Highway Financing:

Factors Affecting Highway Funding Fluctuations and Revenue Trends

GAO-02-527T: Published: Mar 20, 2002. Publicly Released: Mar 20, 2002.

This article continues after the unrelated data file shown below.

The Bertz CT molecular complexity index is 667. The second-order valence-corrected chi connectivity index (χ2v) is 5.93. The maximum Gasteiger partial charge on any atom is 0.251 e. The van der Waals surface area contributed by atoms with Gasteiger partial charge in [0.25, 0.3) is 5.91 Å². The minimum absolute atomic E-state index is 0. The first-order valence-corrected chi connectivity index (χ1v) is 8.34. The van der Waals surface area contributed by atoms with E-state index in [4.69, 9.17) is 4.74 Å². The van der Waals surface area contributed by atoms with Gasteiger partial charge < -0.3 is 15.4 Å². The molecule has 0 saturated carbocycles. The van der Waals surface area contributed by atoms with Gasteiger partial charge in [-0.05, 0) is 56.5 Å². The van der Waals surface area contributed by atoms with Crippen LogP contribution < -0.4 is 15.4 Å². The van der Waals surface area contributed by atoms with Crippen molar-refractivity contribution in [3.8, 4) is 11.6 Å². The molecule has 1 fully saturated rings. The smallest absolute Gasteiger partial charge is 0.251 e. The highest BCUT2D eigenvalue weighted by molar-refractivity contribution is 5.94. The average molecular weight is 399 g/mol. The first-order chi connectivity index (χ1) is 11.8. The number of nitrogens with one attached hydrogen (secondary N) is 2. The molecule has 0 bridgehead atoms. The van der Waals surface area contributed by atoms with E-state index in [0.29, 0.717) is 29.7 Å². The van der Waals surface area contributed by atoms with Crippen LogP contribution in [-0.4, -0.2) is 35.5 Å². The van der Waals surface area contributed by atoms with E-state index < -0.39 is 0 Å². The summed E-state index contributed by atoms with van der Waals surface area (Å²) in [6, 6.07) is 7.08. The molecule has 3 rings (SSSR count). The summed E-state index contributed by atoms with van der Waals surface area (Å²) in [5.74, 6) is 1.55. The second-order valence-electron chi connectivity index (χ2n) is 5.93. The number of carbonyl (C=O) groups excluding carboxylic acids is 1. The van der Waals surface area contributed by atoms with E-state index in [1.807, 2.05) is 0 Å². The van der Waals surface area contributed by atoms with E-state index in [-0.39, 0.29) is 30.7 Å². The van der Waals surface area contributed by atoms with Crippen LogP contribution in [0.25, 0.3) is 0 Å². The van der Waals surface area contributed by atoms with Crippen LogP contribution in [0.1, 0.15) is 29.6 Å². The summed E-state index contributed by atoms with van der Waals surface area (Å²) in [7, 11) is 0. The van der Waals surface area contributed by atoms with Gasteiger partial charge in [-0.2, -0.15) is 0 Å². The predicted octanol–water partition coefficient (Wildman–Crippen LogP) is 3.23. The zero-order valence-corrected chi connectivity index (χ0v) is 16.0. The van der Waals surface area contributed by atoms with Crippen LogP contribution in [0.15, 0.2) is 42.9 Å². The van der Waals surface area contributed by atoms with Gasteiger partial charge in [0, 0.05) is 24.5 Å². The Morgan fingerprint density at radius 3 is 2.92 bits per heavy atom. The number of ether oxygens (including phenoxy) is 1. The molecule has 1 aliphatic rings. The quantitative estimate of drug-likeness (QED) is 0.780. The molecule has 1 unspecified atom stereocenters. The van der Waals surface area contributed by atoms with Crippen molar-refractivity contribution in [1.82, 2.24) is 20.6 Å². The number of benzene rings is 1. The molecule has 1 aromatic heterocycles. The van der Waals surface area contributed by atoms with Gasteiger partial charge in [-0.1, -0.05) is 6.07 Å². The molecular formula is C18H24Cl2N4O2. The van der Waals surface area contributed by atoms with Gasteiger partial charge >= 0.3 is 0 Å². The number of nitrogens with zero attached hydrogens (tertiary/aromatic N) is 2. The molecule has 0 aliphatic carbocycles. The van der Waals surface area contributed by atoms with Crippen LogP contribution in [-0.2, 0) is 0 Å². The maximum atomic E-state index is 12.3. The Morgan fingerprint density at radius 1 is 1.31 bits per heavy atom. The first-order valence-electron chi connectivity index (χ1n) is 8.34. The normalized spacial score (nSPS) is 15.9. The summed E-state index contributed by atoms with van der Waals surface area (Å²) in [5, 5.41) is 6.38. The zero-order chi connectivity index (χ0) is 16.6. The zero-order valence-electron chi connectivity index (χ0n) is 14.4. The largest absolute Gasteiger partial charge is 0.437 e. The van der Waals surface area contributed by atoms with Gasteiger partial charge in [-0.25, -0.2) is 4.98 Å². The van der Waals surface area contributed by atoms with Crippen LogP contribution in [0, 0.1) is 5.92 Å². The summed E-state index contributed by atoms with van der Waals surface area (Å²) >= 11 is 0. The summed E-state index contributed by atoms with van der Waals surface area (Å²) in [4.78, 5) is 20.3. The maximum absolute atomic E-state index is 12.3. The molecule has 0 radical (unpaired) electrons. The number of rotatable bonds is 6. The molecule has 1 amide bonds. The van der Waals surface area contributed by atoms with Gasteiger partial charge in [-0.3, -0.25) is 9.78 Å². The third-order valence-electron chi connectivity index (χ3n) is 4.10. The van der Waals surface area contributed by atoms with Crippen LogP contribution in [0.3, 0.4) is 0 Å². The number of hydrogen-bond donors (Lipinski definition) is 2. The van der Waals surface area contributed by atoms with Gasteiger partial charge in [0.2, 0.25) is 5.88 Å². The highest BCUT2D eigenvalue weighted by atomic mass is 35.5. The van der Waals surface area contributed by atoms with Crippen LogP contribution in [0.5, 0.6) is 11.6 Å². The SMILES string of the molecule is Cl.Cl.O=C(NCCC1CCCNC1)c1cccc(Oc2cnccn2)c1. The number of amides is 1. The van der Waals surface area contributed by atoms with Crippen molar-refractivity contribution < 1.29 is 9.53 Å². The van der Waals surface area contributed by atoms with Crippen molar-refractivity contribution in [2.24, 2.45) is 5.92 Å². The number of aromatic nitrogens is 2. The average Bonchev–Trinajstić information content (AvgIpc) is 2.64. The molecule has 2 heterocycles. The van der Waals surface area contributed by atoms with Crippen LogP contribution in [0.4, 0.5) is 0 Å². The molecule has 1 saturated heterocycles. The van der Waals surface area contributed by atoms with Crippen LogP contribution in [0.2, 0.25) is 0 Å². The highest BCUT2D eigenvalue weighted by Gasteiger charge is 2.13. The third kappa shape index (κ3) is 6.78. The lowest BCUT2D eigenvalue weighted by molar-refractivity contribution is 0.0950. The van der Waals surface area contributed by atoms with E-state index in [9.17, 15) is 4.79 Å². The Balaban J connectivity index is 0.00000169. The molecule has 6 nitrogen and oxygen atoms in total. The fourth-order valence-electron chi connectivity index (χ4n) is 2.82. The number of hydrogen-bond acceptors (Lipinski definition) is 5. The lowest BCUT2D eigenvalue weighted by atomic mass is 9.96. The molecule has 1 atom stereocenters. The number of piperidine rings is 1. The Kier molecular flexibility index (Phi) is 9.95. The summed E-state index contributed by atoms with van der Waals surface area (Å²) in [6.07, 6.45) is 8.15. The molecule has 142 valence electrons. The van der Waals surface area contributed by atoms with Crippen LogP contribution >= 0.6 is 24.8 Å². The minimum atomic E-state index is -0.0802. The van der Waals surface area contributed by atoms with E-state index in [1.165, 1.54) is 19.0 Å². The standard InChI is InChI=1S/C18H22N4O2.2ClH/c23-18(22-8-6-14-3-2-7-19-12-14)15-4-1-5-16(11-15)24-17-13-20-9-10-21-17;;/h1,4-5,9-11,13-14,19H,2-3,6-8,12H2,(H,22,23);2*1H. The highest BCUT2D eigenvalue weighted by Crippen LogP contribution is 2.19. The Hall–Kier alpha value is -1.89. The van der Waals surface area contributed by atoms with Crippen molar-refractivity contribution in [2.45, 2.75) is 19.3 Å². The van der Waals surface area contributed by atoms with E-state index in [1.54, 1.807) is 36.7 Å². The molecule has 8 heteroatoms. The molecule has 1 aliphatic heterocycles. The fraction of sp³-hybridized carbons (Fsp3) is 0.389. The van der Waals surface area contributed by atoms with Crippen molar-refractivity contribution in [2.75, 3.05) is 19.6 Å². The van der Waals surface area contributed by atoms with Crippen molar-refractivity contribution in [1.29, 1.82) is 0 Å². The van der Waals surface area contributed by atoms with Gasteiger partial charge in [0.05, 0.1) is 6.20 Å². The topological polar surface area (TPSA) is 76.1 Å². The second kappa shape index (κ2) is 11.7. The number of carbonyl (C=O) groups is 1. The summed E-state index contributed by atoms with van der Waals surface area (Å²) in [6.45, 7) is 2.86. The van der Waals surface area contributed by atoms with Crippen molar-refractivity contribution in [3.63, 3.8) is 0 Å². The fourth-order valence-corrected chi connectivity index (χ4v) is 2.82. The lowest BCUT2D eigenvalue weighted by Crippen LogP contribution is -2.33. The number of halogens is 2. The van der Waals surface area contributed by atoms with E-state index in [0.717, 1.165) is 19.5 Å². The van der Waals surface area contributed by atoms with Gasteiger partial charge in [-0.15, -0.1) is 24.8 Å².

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The Highway Trust Fund "guarantees" specific annual funding levels for most highway programs on the basis of projected receipts to the fund. It also makes annual adjustments to these funding levels on the basis of actual receipts and revised projections of trust fund revenue. These adjustments are called the Revenue Aligned Budget Authority (RABA). GAO concludes that the fiscal year 2003 RABA calculation appears reasonable. Although the RABA adjustment is clearly severe, it reflects the many ways in which an economic downturn affects the calculation. In late January 2002, the administration announced that the fiscal year 2003 RABA adjustment would be a negative $4.965 billion. Within a few days of the announcement, the administration reported that an error had been made and the correct amount was a negative $4.369 billion--a $600 million difference. Treasury is taking steps to improve its internal controls in order to prevent this type of error from reoccurring. The use of ethanol blended fuel instead of gasoline reduces Highway Trust Fund revenue because it is partially exempt from the standard excise tax on gasoline and 2.5 cents of the tax received on each gallon of gasohol sold is transferred to the General Fund. Gasohol use is projected to rise and the impact of these tax provisions will grow as well. The RABA adjustment could be changed in several ways to help reduce fluctuations in highway funding. However, Congress and the administration must weigh the advantages and disadvantages of these and other ways to stabilize highway funding and increase Highway Trust Fund revenues.

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